Arbitrator’s decision costs millions 

Taypayers from the Bay Area to Baltimore might have to dole out $100million to postal police for overtime they never worked, thanks to a decison by a federal arbitrator in that East Coast city.

Everything about the case is ridiculous, including the decision. A union representative said earlier this month that the back pay for Baltimore postal police will be about $2.6 million.

As background, the Fraternal Order of Police National Labor Council filed a grievance against the U.S. Postal Service in Baltimore for using cheaper part-time private security guards to guard its facilities instead of paying overtime to postal police officers. The union also filed grievances in 11 cities across the country, including Washington, D.C., and San Francisco.

Is there any evidence using the part-time help interrupted mail delivery or compromised safety for the people of Baltimore or anywhere else in the nation? Shouldn’t those issues be the main consideration behind postal police labor contracts? Common sense says: Of course.

Now, it’s one thing to rule the USPS violated a union contract, as arbitrator Sue Olinger Shaw found. It’s quite another to backdate the decision.

As a result, taxpayers must pay about 20 Baltimore postal police for work they did not do — on top of paying the part-time security guards. And Daniel Dunlap, the eastern-area national representative for the postal police officers’ union, told The Examiner the federal government could end up owing $100 million to postal police officers across the nation who lost work to part-time security guards if other arbitrators follow Shaw’s precedent.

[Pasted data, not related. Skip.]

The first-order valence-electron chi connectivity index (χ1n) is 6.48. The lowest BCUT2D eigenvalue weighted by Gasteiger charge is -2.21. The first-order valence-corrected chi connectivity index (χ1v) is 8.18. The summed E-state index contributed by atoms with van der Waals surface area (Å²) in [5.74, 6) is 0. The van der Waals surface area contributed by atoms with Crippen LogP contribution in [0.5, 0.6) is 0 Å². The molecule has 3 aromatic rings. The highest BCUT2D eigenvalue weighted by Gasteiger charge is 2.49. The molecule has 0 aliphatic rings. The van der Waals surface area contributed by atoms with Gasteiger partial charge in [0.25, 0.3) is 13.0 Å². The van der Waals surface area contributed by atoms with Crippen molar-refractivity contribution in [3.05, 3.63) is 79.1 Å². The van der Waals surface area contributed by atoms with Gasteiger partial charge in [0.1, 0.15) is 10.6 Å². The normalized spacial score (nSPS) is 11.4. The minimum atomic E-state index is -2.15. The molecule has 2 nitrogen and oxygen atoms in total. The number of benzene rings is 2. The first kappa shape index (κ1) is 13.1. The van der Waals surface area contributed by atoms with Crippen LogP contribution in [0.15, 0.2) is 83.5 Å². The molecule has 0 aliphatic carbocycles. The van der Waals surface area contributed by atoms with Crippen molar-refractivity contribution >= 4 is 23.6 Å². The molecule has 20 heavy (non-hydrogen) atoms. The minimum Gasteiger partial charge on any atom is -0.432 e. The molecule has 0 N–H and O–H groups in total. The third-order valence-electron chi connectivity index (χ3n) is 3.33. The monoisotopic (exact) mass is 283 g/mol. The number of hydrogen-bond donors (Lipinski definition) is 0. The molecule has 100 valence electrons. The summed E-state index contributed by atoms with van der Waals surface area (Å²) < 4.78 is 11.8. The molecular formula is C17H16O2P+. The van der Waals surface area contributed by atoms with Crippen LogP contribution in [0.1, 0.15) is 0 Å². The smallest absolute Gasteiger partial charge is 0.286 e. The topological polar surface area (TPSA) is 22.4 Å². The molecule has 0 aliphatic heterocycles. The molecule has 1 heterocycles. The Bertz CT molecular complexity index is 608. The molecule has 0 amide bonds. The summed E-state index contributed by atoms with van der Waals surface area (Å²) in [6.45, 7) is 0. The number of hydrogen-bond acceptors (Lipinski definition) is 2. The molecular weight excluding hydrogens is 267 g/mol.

Shaw did not respond to a request for comment this week, but earlier this month said, "They’re cutting back all over, and they’re doing things in violation of the contract that ends up costing millions of dollars. ... It’s an exorbitant amount of money."

Yes, it is, especially when it does not improve the security of the postal workers or the mail.

Arbitrators in Washington, San Francisco and the nine other cities must reject Shaw’s interpretation. Taxpayers must not pay postal police for work they did not do.

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Staff Report

Staff Report

A daily newspaper covering San Francisco, San Mateo County and serving Alameda, Marin and Santa Clara counties.
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